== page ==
My tweet was not a “fantasy about murdering black children.” It was completely and entirely based on putting myself in someone else’s shoes. Something which those on the other side of this debate are constantly asking me to do in regards to Brown.
For the record, I have put myself in Brown’s shoes as well. I’ve asked myself why a man (And make no mistake, a 300 lbs, 6 ft 4, 18 year old that we would happily send to defend our country overseas is a man, not a child) would’ve acted the way he did. Is it unrealistic to think that someone who just committed a mild robbery but who likely intended to continue living as a free man would attack an officer who could potentially arrest him?
Having been a horrible teenager, I’ve put myself in Brown’s shoes and believe the same thing that motivated Wilson motivated Brown: self-preservation.
When a person who desperately wants to escape is backed into a corner, they can panic, and attempt to punch down the problem long enough to get away. I believe that that was why Brown acted as he did. I believe that’s why he continued to charge the officer even under threat of gunfire. By the time he was charging at him he was already looking at serious jail time. He had to know this. His only chance was to get the gun from the officer and escape. He may very well have not intended to kill Wilson but unfortunately there is no way for Wilson to have known that which is why I wholeheartedly support his decision to fire.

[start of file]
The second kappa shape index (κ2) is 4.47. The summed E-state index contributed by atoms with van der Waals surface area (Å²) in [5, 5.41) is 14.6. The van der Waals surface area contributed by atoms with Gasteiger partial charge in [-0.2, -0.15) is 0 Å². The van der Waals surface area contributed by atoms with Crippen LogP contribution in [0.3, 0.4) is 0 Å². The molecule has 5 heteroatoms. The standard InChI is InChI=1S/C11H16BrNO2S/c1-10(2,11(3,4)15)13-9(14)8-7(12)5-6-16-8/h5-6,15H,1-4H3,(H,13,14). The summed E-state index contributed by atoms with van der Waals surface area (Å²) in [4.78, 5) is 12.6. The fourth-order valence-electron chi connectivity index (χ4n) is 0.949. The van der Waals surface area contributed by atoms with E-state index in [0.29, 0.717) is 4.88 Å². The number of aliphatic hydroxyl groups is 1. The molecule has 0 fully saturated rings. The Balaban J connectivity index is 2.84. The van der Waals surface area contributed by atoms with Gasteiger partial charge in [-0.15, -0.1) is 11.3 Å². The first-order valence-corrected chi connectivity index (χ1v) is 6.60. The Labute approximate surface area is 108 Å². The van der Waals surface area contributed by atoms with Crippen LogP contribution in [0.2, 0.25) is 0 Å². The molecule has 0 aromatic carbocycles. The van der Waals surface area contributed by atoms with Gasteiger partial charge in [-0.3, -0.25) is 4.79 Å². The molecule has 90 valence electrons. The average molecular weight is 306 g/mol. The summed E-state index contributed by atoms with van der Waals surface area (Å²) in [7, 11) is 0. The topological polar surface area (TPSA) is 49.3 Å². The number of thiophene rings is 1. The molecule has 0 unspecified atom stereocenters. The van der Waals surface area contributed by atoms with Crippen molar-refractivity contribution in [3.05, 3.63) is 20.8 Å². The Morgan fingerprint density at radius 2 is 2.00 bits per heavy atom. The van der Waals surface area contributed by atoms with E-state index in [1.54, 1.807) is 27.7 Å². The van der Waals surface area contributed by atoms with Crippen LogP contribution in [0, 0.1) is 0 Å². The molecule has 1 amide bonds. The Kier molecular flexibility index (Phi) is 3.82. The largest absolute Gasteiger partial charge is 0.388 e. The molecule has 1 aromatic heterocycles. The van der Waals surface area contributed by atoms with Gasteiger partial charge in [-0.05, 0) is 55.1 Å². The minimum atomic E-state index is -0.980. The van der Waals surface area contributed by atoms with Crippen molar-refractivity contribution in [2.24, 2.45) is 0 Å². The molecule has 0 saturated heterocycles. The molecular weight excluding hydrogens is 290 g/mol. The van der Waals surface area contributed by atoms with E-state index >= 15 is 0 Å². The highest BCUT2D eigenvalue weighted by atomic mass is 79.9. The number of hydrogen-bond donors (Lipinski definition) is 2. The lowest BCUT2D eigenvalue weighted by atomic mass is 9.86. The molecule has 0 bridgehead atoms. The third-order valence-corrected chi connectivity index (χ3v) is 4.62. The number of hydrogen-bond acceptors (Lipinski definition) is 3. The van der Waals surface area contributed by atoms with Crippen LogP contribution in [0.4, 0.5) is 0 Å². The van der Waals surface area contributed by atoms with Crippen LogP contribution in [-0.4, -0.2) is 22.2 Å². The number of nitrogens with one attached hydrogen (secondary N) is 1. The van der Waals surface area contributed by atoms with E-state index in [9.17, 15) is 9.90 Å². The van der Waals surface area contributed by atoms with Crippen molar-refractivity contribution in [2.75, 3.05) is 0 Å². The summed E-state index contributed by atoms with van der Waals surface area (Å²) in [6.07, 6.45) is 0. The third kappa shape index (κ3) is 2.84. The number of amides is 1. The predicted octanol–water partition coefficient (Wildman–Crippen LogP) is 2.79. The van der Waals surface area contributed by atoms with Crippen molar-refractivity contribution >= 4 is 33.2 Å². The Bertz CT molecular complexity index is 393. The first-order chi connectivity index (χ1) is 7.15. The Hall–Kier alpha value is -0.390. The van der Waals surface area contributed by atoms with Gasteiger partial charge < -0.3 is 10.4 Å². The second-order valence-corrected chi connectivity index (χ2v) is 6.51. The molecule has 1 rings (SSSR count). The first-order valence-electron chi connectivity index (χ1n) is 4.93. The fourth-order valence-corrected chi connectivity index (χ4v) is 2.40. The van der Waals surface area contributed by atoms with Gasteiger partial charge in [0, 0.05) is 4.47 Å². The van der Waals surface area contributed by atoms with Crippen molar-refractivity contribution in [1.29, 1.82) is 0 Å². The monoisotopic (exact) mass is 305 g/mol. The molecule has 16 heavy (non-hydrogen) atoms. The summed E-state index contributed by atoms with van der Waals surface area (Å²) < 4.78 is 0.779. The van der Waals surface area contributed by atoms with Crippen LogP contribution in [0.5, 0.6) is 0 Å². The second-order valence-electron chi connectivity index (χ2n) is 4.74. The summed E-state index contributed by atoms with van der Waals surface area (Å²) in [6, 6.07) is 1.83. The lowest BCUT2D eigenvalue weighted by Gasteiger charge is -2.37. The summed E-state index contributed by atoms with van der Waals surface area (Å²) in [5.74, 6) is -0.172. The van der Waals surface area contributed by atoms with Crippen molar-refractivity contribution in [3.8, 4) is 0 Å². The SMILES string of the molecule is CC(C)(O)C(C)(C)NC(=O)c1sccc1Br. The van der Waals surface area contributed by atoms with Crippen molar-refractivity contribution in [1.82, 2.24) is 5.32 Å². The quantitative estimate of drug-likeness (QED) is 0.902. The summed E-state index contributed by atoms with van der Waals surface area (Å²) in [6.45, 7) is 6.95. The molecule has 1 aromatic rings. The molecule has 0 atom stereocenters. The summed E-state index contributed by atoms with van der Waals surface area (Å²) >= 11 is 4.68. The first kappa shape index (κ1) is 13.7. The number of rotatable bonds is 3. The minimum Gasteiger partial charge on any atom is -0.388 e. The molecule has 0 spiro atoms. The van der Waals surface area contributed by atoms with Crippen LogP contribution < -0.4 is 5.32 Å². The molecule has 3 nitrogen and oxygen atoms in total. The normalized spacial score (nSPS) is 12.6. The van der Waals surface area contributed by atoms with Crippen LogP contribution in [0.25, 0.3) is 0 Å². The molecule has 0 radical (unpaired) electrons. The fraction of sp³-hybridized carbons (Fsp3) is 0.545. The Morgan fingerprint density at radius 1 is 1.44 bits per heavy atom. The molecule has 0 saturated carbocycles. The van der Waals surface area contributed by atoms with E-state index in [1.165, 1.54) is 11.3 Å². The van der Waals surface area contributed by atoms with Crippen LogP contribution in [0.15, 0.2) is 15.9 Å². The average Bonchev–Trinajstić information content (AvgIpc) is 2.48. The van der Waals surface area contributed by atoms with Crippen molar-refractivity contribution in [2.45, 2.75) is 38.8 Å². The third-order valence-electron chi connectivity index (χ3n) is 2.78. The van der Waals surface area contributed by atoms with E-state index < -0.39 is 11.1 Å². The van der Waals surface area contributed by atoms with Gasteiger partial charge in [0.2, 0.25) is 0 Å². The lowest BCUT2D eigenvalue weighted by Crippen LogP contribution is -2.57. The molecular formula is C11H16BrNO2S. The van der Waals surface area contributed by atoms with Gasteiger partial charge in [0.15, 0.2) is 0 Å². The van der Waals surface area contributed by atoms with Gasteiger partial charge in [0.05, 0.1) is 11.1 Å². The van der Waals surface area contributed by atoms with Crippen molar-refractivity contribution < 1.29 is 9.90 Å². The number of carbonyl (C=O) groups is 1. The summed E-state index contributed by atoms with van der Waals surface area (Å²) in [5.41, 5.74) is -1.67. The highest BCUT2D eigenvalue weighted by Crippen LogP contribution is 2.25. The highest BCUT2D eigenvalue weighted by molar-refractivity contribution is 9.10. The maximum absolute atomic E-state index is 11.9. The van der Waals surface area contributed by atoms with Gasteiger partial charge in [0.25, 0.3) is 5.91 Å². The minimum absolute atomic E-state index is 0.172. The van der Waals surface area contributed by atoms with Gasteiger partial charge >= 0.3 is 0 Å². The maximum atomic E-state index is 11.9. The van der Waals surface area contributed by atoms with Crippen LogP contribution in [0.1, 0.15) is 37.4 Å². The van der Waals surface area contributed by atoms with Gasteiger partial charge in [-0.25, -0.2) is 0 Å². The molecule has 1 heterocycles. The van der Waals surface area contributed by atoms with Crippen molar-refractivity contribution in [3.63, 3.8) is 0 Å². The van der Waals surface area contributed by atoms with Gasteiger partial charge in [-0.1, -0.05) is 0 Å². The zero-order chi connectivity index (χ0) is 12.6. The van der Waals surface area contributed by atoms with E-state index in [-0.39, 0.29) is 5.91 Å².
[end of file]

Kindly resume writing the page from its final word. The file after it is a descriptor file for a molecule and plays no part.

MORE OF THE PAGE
I do believe Wilson should’ve waited for backup. But I also believe that was his call to make and i don’t think it at all changes the situation that occurred outside of the vehicle. Once the chase had begun and “stop or I’ll shoot” turned into Brown charging back at Wilson, I believe Wilson only had one set of options available to him and the result is a guy with his whole life ahead of him is dead.
I would hate to have been in Wilson’s shoes. I would hate to have shot Brown in the head. But, as I said in the tweet, even if he was looking me straight in the eyes, I believe I would’ve acted to save my own life.
And with a wife and four children who depend on me, I’ll not apologize for the clean conscience I’d have afterwards.